February 20, birthday of Ansel Adams, master photographer, best known for his black and white landscape images of the American West, particularly the national parks and wilderness. His striking images of the beauty of nature and the natural world reflected his advocacy for conservation of wilderness areas and concern for the environment. The video shows a sample of his body of work, set to the music of Aaron Copland.
Image from Barbara Lee Photography, http://www.barbleephoto.com
Photograph taken in Zion National Park
“Swamp Oil is an iridescent film which forms over swamps and very shallow creekbeds. It is caused by rotting plant material. In the early morning light, this sheen just glowed.” —Barbara Lee
Image from http://www.photography.worth1000.com “How Happy Is The Little Stone”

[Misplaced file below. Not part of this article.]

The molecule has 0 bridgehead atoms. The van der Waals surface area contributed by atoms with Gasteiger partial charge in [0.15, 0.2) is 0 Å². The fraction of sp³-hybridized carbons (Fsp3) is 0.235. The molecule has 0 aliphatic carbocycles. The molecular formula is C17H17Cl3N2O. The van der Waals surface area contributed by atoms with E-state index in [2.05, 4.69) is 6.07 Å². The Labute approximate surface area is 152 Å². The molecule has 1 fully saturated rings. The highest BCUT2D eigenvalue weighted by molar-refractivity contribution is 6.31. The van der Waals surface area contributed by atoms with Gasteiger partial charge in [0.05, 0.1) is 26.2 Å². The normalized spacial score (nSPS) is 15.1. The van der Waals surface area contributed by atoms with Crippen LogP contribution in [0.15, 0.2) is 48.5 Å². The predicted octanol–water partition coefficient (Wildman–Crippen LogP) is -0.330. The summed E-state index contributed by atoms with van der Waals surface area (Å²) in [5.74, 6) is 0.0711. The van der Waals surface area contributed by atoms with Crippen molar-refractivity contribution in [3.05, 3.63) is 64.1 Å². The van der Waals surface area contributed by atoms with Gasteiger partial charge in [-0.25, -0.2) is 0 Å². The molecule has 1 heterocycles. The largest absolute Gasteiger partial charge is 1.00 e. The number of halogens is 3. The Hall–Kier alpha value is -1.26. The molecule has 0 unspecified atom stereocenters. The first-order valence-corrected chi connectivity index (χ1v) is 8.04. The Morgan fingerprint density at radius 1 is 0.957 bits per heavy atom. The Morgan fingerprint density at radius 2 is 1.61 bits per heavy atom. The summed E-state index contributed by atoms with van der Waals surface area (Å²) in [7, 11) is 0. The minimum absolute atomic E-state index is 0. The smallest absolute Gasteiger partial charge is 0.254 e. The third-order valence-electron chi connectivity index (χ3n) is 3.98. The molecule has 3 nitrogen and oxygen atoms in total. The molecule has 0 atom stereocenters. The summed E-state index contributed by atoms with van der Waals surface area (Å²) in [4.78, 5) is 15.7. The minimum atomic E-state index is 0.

HOW HAPPY IS THE LITTLE STONE
By Emily Dickinson
How happy is the little Stone
That rambles in the Road alone,
And doesn’t care about Careers
And Exigencies never fears —
Whose Coat of elemental Brown
A passing Universe put on,
And independent as the Sun
Associates or glows alone,
Fulfilling absolute Decree
In casual simplicity —
Matika Wilbur, a member of the Tulalip and Swinomish tribes, had a dream: to travel the country visiting and photographing people from every federally recognized tribe in the US. Thus, Project 562 was born. Her goal is to portray contemporary Indians, to reveal the complex variety of the Indian presence, and to “build cultural bridges, abandon stereotypes, and renew and inspire our national legacy.”
The portraits reflect the self-image of the subject. “I asked people to wear what they liked to wear,” she says. “They posed where they wanted to pose. I let them choose.”
The link below is a story from NBC News with more information on her ambitious project.
Her photographic work is currently showing at the Tacoma Art Museum. The exhibit is Photographic Presence and Contemporary Indians: Matika Wilbur’s Project 562.